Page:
Julia Evans

Weird unix thing: 'cd //'

Today my friend Mat told me an interesting trivia fact about cd!

Look at this interaction, where we try to cd /tmp, cd //tmp, and cd ///tmp, in bash and in fish.

[email protected]/> bash
[email protected]:/$ cd //tmp
[email protected]://tmp$ echo $PWD
//tmp
[email protected]:/tmp$ cd ///tmp
[email protected]:/tmp$ echo $PWD
/tmp
[email protected]://tmp$ fish
Welcome to fish, the friendly interactive shell
Type help for instructions on how to use fish
[email protected]:/tmp> cd //tmp
[email protected]:/tmp> echo $PWD
/tmp

What is //tmp? What is happening? Why is cd ///tmp different from cd //tmp? Here’s what we know so far:

are / and // the same file?

Yes. We can check this with stat. They both have the same inode number (256) so they are the same file.

[email protected]:~$ stat /
  File: '/'
  Size: 244       	Blocks: 0          IO Block: 4096   directory
Device: 16h/22d	Inode: 256         Links: 1
Access: (0755/drwxr-xr-x)  Uid: (    0/    root)   Gid: (    0/    root)
Access: 2017-02-08 23:13:55.647187990 -0500
Modify: 2017-01-10 13:01:30.987733887 -0500
Change: 2017-01-10 13:01:30.987733887 -0500
 Birth: -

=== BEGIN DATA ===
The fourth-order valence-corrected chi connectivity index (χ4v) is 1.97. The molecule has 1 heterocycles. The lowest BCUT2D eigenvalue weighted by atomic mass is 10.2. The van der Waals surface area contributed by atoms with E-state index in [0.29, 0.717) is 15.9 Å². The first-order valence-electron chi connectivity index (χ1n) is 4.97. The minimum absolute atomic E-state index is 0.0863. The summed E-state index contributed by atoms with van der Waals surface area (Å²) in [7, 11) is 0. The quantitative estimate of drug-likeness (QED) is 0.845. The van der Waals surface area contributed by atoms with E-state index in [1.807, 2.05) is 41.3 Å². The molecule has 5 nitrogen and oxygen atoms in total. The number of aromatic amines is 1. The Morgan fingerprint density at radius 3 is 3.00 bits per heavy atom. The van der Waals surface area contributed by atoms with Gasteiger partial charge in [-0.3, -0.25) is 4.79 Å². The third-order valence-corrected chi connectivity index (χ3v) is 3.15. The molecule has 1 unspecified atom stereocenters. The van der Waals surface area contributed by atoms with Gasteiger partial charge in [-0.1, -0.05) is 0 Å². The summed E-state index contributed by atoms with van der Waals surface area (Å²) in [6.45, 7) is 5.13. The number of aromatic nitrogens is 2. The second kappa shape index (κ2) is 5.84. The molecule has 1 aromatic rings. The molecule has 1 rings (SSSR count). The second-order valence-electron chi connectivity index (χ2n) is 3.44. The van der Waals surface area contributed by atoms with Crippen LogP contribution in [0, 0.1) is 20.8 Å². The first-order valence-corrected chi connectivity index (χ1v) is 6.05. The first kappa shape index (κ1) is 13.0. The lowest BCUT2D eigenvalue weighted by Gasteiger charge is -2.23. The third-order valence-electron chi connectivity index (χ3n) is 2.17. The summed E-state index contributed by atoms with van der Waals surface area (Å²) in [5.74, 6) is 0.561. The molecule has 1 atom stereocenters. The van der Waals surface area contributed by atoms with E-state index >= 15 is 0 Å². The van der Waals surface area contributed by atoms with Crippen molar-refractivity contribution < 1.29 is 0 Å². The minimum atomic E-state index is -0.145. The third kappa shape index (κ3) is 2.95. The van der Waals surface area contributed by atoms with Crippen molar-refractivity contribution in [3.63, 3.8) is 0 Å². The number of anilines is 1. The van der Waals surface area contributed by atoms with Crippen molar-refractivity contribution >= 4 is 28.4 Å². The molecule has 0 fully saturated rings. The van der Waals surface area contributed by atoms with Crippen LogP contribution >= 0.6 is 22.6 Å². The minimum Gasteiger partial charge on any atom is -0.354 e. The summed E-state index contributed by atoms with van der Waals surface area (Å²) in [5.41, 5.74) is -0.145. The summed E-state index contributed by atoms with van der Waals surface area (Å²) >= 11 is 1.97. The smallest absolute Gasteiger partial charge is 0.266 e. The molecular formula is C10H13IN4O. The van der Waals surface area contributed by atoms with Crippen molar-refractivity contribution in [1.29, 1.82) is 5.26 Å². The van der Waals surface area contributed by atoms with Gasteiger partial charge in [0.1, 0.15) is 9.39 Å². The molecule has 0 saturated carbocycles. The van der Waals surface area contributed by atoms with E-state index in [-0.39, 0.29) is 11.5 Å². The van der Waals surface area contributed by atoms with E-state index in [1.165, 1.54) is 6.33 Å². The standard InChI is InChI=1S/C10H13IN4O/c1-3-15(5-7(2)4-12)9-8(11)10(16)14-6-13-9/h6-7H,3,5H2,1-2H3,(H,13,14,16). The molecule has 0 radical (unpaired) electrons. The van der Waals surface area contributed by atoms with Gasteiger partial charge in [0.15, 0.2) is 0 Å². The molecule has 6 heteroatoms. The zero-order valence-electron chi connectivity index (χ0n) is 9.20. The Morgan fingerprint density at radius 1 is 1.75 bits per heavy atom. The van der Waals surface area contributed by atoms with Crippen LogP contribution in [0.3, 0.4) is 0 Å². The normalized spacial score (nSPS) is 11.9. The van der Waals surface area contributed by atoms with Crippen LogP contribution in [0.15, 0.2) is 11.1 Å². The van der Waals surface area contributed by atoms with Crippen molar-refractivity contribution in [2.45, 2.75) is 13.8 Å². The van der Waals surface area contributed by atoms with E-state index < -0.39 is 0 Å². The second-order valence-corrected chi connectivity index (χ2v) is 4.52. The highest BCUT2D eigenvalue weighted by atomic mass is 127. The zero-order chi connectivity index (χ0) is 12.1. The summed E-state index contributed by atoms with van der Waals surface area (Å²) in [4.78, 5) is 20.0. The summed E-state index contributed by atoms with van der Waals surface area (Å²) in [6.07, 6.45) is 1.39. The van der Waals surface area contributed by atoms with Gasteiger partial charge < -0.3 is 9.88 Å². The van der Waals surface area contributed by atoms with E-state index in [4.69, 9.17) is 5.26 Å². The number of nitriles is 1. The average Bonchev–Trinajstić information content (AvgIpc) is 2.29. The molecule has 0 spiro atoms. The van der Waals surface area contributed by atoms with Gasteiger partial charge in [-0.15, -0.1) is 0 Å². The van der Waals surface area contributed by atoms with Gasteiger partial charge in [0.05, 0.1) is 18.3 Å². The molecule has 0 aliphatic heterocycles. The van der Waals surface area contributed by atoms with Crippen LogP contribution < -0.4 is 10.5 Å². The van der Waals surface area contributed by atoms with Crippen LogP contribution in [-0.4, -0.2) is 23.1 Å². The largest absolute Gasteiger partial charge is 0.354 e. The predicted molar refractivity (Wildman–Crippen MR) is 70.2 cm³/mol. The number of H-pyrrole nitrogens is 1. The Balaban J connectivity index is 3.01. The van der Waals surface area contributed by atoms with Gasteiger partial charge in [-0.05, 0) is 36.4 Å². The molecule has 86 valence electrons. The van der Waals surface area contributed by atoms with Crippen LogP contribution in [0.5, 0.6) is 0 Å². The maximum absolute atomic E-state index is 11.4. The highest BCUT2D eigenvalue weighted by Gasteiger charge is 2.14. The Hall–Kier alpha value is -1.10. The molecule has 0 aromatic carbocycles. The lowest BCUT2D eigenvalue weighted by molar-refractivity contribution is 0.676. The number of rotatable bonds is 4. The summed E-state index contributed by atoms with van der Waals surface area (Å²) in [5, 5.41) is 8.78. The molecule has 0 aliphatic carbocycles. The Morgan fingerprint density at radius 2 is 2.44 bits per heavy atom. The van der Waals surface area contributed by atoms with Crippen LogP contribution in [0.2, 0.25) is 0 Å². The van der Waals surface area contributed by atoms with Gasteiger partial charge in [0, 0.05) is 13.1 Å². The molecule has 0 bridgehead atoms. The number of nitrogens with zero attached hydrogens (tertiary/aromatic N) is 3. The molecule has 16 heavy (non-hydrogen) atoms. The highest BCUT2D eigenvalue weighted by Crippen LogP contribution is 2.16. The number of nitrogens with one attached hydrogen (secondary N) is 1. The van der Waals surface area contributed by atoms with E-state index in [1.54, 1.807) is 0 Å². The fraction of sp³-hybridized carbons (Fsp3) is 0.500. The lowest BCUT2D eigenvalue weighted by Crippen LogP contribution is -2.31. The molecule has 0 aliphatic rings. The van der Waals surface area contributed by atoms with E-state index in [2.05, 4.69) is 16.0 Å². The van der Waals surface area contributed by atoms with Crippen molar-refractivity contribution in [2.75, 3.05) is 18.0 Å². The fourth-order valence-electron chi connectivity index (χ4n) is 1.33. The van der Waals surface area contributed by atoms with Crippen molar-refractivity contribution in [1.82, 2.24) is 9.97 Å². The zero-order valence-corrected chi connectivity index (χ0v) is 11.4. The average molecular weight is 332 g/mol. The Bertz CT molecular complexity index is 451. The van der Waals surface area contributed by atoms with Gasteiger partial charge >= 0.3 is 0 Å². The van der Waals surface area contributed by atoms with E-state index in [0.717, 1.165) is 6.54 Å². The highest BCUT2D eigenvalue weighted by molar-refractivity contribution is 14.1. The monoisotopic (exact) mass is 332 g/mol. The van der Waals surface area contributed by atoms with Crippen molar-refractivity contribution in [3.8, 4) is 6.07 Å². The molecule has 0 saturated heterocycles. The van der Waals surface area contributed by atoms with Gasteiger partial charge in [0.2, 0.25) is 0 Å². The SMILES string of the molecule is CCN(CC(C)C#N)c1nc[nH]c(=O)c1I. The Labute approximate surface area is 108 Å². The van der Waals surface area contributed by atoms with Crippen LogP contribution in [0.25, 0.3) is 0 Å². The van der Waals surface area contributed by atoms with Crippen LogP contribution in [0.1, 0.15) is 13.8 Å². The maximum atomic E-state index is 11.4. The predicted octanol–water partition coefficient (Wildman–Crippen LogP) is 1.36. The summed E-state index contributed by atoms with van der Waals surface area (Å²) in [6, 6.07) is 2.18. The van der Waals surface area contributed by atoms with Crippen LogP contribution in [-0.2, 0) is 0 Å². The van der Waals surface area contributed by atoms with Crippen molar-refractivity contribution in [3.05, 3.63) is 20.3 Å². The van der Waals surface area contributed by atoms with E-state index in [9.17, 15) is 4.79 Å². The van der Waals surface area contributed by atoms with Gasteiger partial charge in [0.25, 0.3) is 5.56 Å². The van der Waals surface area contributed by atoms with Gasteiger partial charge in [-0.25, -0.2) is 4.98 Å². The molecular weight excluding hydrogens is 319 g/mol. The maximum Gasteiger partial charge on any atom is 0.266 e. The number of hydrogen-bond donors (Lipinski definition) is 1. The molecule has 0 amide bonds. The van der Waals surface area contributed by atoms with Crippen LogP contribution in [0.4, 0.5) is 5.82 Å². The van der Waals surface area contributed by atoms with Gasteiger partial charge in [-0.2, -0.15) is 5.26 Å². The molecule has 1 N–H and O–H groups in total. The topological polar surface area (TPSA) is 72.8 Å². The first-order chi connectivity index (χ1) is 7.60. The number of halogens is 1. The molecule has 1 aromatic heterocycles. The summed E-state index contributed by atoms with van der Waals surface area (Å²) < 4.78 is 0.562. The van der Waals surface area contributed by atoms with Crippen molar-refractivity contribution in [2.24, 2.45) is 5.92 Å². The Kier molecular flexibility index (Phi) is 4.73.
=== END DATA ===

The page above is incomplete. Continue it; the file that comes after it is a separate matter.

[email protected]:~$ stat //
  File: '//'
  Size: 244       	Blocks: 0          IO Block: 4096   directory
Device: 16h/22d	Inode: 256         Links: 1
Access: (0755/drwxr-xr-x)  Uid: (    0/    root)   Gid: (    0/    root)
Access: 2017-02-08 23:13:55.647187990 -0500
Modify: 2017-01-10 13:01:30.987733887 -0500
Change: 2017-01-10 13:01:30.987733887 -0500
 Birth: -

Cool. But what is //? Why doesn’t bash just correct it to /?

the specification

The specification for cd is here

Here’s the relevant section

An implementation may further simplify curpath by removing any trailing <slash> characters that are not also leading <slash> characters, replacing multiple non-leading consecutive <slash> characters with a single <slash>, and replacing three or more leading <slash> characters with a single <slash>. If, as a result of this canonicalization, the curpath variable is null, no further steps shall be taken.

So! We can replace “three or more leading / characters with a single slash”. That does not say anything about what to do when there are 2 / characters though, which presumably is why cd //tmp leaves you at //tmp.

Why is this the specification? Mat pointed out there is a “Rationale” section in this spec, but it does not really explained.

In another specification, it says:

A pathname that begins with two successive slashes may be interpreted in an implementation-defined manner

So you can define //tmp to mean whatever you want? Like it could be different than /tmp? Why? Somebody on stack overflow said that this is related to the double slash in URLs (“http://“…) but didn’t provide a citation. Is that true?

If I find out, I will update this blog post with an answer.

update 1: there seems to be a pretty good answer in this stack overflow question